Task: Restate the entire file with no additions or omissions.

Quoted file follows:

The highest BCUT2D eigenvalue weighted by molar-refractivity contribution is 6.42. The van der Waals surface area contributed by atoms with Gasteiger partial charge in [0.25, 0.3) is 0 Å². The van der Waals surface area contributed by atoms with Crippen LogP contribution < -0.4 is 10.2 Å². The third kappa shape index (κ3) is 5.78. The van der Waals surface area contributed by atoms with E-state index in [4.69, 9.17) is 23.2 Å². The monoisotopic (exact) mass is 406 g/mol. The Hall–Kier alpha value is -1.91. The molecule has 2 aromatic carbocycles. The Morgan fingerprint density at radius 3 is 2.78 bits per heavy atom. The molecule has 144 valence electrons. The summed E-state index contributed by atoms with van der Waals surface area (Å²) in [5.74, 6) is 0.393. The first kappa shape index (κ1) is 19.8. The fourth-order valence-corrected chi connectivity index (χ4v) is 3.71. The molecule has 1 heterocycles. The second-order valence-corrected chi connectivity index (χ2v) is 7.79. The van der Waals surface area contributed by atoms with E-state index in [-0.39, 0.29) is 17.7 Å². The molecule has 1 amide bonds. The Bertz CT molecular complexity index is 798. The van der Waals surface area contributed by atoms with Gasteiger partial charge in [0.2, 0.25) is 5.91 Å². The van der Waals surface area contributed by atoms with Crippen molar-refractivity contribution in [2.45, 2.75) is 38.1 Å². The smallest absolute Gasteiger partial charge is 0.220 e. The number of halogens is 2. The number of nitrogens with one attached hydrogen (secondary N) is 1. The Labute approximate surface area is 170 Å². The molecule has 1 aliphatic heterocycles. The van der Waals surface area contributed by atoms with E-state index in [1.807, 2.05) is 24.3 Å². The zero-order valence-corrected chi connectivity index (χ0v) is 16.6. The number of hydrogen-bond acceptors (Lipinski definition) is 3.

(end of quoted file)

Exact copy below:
The highest BCUT2D eigenvalue weighted by molar-refractivity contribution is 6.42. The van der Waals surface area contributed by atoms with Gasteiger partial charge in [0.25, 0.3) is 0 Å². The van der Waals surface area contributed by atoms with Crippen LogP contribution < -0.4 is 10.2 Å². The third kappa shape index (κ3) is 5.78. The van der Waals surface area contributed by atoms with E-state index in [4.69, 9.17) is 23.2 Å². The monoisotopic (exact) mass is 406 g/mol. The Hall–Kier alpha value is -1.91. The molecule has 2 aromatic carbocycles. The Morgan fingerprint density at radius 3 is 2.78 bits per heavy atom. The molecule has 144 valence electrons. The summed E-state index contributed by atoms with van der Waals surface area (Å²) in [5.74, 6) is 0.393. The first kappa shape index (κ1) is 19.8. The fourth-order valence-corrected chi connectivity index (χ4v) is 3.71. The molecule has 1 heterocycles. The second-order valence-corrected chi connectivity index (χ2v) is 7.79. The van der Waals surface area contributed by atoms with E-state index in [-0.39, 0.29) is 17.7 Å². The molecule has 1 amide bonds. The Bertz CT molecular complexity index is 798. The van der Waals surface area contributed by atoms with Gasteiger partial charge in [0.2, 0.25) is 5.91 Å². The van der Waals surface area contributed by atoms with Crippen molar-refractivity contribution in [2.45, 2.75) is 38.1 Å². The smallest absolute Gasteiger partial charge is 0.220 e. The number of halogens is 2. The number of nitrogens with one attached hydrogen (secondary N) is 1. The Labute approximate surface area is 170 Å². The molecule has 1 aliphatic heterocycles. The van der Waals surface area contributed by atoms with E-state index in [1.807, 2.05) is 24.3 Å². The zero-order valence-corrected chi connectivity index (χ0v) is 16.6. The number of hydrogen-bond acceptors (Lipinski definition) is 3.